galvanised steelReading time:
Carbon steel can be galvanised by dipping it into a zinc bath or by subjecting it to an electrolytic deposit process. Hot bath coatings are applied to components used in the water industry because the protective layer will be thicker. A resistant zinc carbonate layer will form on the surface of the bare zinc in air in contact with oxygen and carbon dioxide, and with water vapor. In this way, the zinc layer protects the steel substrate by forming a barrier to the corrosive medium and by acting as a sacrificial anode. The anodic zinc layer will provide protection even if a small proportion of the total area of the zinc layer is removed or becomes corroded because zinc is anodic in relation to steel.
In water that contains dissolved calcium and alkalinity, a layer of calcium-zinc carbonate will form and protect the zinc layer. Ideally, exposure to moderately hard water having a neutral pH (pH 7.0 – 8.0, 10 °F of calcium, 10-30 °F TAC) will produce a base zinc carbonate protective layer over the surface. This protective layer enhances corrosion resistance against aggressive agents such as chlorides (up to 450 ppm), sulphates (up to 1 200 ppm) or nitrates. Conversely, zinc corrosion can develop rapidly in contact with water that is not very hard (< 5 °F), with a high pH (> 8.3) and high alkalinity (> 30 °F). Under these conditions, porous corrosion products that do not offer any protection and are known as "white rust" will form on the surface and cause the corrosion phenomenon to develop. The surface must undergo a preliminary treatment using an appropriate phosphate base chemical process in order to minimise zinc corrosion when the system starts up.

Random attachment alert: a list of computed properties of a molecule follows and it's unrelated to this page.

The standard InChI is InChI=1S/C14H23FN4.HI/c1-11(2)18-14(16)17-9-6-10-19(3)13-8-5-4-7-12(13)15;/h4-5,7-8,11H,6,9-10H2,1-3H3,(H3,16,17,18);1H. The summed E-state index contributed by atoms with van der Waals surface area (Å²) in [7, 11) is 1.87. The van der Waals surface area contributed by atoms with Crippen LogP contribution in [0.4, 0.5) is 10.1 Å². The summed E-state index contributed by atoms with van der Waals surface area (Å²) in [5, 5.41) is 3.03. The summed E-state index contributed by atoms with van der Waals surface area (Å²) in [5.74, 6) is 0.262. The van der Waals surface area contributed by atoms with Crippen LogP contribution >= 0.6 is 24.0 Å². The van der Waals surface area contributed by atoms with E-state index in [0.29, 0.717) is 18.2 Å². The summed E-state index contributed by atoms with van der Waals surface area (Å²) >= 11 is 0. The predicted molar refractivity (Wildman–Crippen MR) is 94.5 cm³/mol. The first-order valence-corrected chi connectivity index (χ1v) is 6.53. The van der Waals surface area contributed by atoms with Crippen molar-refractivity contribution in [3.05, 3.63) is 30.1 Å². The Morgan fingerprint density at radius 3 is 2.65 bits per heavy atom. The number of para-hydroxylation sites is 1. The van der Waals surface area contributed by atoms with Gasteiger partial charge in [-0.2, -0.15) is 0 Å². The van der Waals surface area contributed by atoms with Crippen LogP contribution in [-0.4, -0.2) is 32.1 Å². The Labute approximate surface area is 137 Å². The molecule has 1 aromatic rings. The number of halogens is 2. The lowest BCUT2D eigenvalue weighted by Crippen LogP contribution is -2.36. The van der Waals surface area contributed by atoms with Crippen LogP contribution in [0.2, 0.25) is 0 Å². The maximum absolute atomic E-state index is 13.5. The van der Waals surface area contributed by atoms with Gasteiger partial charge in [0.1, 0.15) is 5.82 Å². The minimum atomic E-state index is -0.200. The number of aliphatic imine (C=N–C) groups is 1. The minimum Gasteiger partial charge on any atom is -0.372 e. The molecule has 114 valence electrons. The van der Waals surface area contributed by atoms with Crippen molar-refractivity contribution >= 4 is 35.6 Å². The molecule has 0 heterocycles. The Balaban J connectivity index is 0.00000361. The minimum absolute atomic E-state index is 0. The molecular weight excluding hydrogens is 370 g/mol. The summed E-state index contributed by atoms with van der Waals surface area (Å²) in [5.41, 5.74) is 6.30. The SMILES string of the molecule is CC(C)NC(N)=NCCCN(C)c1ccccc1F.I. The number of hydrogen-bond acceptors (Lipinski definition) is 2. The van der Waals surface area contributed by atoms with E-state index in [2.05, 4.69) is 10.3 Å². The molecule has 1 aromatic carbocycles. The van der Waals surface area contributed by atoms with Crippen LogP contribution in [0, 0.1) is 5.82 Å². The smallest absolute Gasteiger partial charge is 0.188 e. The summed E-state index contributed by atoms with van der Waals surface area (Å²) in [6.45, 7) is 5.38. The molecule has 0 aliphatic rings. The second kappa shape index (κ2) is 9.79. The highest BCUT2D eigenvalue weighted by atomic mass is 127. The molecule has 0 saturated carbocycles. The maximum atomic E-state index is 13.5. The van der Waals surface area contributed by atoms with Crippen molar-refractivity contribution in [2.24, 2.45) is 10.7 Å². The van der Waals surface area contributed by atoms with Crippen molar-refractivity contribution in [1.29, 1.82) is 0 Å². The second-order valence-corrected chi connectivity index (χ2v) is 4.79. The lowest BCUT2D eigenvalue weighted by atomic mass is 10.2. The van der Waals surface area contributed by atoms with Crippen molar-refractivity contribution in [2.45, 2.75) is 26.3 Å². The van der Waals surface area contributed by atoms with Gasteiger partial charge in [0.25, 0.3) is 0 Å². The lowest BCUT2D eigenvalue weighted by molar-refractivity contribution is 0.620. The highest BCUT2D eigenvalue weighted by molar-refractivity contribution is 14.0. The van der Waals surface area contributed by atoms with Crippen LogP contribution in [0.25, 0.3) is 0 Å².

Zinc corrosion increases with temperature, reaching a maximum at approximately 60°C. For a metal temperature of approximately 70°C, zinc becomes cathodic in relation to the subjacent steel and causes pitting corrosion where the zinc layer has been breached.
Galvanic corrosion will occur when heavy metal deposits such as copper are formed (e.g. corrosion in upstream copper alloy components).
Table 3 contains recommendations on the use of galvanised steel and copper in domestic hot water circuits where these metals are widely used.